This is avant-garde music, made with home-made instruments and with an extravagant backstory (the museum itself which may or may not exist) and a sense of carefree abandon. If you like your music to be challenging, rather than just a passive experience then this should be right up your street. Each track is very different from the next and different sections of each song take on different feels and tone too. This is an eclectic mix and it is all the better for it, with some lovely evocative touches that make this something you live within rather than just listen to. It puts me on edge like when I used to creep into the back room of our school Environmental Studies block to catch sight of the two headed calf in a jar of formaldehyde. Imagine a darker, more macabre version of Phideaux.

Sometimes this record is as aggressive and relentless as a boatload of pillaging Vikings, at others it’s as gentle and ethereal as a fairy’s wings in the moonlight. Much like Wobbler’s Dwellers of the Deep, there’s something about this record that makes me want to connect with nature and listen to it in the great outdoors. I want to listen to this album lying on my back in a woodland clearing, just as the sun sets. That isn’t just due to the occasional animal based lyrics, which remind me a bit of Haken’s Fauna, it’s more as a result of the rustic aesthetic and wonderful field recordings within the sound design, making the whole thing feel like a twisted al fresco performance from a group of travelling troubadours from another dimension. The band’s own Bandcamp page describes them perfectly – “Perhaps we can call them Avant-Prog Metal, or Grindcore Funk Theater, or in the words of one particularly rapt concertgoer “Satanic Anarchic Viking Shit.””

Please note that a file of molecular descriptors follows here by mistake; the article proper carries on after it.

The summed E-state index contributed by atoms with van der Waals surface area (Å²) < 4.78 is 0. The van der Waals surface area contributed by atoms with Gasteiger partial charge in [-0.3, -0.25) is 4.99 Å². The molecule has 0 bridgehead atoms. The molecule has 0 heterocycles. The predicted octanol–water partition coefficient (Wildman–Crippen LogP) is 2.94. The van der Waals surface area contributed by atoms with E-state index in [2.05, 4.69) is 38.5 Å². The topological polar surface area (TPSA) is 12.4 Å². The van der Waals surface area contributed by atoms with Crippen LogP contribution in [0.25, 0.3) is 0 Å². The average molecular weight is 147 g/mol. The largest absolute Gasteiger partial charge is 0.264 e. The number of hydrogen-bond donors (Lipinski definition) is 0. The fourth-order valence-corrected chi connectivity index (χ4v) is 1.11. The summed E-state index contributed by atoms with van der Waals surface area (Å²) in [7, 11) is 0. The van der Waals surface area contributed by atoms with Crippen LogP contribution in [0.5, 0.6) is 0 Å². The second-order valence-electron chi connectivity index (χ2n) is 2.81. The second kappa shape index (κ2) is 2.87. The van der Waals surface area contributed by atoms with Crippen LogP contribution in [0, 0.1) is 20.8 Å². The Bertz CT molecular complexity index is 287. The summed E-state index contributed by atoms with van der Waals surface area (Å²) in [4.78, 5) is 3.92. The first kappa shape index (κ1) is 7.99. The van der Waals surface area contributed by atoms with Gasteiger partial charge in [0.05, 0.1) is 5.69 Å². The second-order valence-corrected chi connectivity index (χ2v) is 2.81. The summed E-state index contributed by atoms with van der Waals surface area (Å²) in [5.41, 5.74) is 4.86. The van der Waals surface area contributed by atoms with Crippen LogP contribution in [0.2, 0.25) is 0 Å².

Despite the comparisons I’ve made, this album could only be created by this band and their singular vision. Some purist prog fans might call this a racket at times, but what a glorious racket it is! I felt every note of this record deep within my being, from the sinew of my muscles to the bones of my skeletal form. Not all music has the power to do that, this record does. Be brave, be bold and give it a spin. If you have an open mind you’ll be very glad you did.

01. Salamander in Two Worlds (6:30)
02. Fanfare for the Last Human Being (1:31)
03. El Evil (5:44)
04. Bells for Kith and Kin (1:25)
05. Silverfish (7:16)
06. S.P.Q.R. (4:05)
07. We Must Know More (3:35)
08. The Gift (6:11)
09. Hush, Hush (7:44)
10. Save it! (2:58)
11. Burn into Light (5:26)
12. Old Grey Heron (7:24)
13. Rose-Colored Song (5:45)

Total Time – 65:40

Nils Frykdahl – Guitar, Flute, Saxophone, Vocals
Carla Kihlstedt – Violin, Viola, Stroh Violin, Bass Harmonica, Percussion, Vocals
Michael ‘lago’ Mellender – Guitar, Trumpet, Euphonium, Vocals
Dan Rathbun – Bass, Trombone, Dulcimer, Piano, Vibraphone, Xylophone, Glockenspiel, Harmonium, Vocals
Matthias Bossi – Drums, Glockenspiel, Xylophone, Piano, Synths, Vocals
~ With:
Thor Harris – Bells (4)
Kitka Women’s Vocal Ensemble – Vocal Ensemble (5)
Dominique Persi, Erik Carter, Jenya Chernoff, Mallory McAvoy, Matt Lebofsky, Matthias, Meredith Yayanos – Chanting (8)
Shinichi Momo Iova-Koga – Voice (13)


Sleepytime Gorilla Museum, comprised of multi-instrumentalists and rotating vocalists Nils Frykdahl, Carla Kihlstedt, Michael “Iago” Mellender, Matthias Bossi, and Dan Rathbun, plays an arsenal of instruments ranging from the somewhat standard (drums, electric guitars, bass, electric violin) to the rare (bass harmonica, nyckelharpa, marxophone) to the homemade (Slide-Piano Log, Electric Pancreas, Pedal-Action Wiggler).

Record Label: Avant Night
Country of Origin: U.S.A.
Date of Release: 23rd February 2024

Sleepytime Gorilla Museum – Website | Facebook | Bandcamp | YouTube